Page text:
April 20, 2024

In our increasingly diverse society, encountering situations where not everyone appreciates diversity can be disheartening.
This reflection stems from a recent encounter with a colleague, an educator who criticized my use of Tagalog – my mother tongue – while communicating with a saleslady in Baguio.
The remark, “Agtaga-Tagalog ka nga,” brought attention to a concerning oversight in understanding the significance of linguistic diversity, even among educators.
This is particularly poignant given that I was born and partly raised in Pampanga, where neighbors are mostly either Tagalog-speaking or Kapampangan.
Tagalog, as the foundation of our national language and a medium of instruction in schools, is deeply ingrained in the Filipino identity.
Despite this, my colleague seemed to dismiss its importance, underestimating the linguistic understanding of those in Baguio City.
Baguio, as a melting pot of cultures, is home to individuals from diverse backgrounds. While Tagalog may be unfamiliar to some, it is by no means a foreign language here. Many locals, including Igorots, are proficient in Tagalog, making it a practical and inclusive choice for communication.
Characterizing my use of Tagalog in Baguio as an act of agi-agin given that I am also proficient in Kankanaey, if this is what my colleague was insinuating, is narrow-minded.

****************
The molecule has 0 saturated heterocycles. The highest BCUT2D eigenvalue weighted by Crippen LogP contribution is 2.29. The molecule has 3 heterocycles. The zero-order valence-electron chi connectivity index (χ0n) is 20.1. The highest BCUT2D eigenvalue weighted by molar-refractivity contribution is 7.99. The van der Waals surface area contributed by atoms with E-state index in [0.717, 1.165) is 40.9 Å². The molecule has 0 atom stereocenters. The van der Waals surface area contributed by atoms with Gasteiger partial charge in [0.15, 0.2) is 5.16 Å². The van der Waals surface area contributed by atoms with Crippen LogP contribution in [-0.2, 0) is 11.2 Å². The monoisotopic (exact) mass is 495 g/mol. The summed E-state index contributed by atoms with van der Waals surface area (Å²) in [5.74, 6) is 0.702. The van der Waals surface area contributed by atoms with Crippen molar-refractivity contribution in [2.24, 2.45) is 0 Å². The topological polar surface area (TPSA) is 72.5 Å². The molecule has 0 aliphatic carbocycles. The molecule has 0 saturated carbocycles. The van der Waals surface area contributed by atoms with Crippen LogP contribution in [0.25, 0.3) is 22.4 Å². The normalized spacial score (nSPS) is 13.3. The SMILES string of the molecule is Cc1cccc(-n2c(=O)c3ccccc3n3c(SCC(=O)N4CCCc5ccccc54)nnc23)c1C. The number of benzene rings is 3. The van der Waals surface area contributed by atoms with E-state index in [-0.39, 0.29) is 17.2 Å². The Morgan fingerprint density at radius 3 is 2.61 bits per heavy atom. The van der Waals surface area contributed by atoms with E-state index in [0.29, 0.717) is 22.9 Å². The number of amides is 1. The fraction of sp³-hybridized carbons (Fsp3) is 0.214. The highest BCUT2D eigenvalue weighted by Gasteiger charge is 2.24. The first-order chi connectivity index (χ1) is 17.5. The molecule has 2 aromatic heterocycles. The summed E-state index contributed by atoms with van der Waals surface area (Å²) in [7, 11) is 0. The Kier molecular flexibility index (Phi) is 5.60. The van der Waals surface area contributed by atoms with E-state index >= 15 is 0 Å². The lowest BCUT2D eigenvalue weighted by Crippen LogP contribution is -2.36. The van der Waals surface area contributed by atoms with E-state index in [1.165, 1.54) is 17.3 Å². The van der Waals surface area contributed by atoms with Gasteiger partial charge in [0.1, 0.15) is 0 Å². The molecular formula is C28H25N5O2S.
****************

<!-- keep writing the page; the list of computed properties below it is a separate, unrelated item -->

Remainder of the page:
My ability to speak Kankanaey, my mother’s language from the Mountain Province, shouldn’t lead to criticism when I choose to use Tagalog.
I’ve acquired this additional linguistic skill, along with Ilokano and Ibaloy, over time to connect with the diverse dialects in the Cordillera.
Language preference doesn’t imply pretension, and everyone has his or her comfort zone when it comes to communication.
It’s unfortunate if someone perceives it negatively. Embracing various languages and choosing one for communication should be seen as a personal choice rather than a reflection of character.
Open-mindedness promotes understanding and harmony in diverse communities like Baguio.
The encounter serves as a reminder that, even with linguistic versatility, some may question language choices, highlighting the need for broader education on the richness of Baguio’s diverse linguistic landscape.
Recognizing the diverse backgrounds of individuals in Baguio is crucial, and assumptions about their ethnicity based on occupation should be avoided.
Using Tagalog is a neutral and inclusive choice in the city’s multicultural environment. Communication should foster understanding and connection, using a language that ensures everyone involved can participate comfortably.
Calling someone off for using Tagalog when they are fluent in various Cordillera dialects, is generally unnecessary.
Respecting and appreciating linguistic choices is key, fostering understanding and unity in a culturally rich place like Baguio.
In our professional and personal interactions, let’s celebrate the beauty of linguistic diversity. By embracing all the languages spoken in Baguio, we contribute to a community where everyone feels empowered to express themselves in the language that resonates with them.
After all, language respect is a two-way street that leads to a more harmonious and understanding society.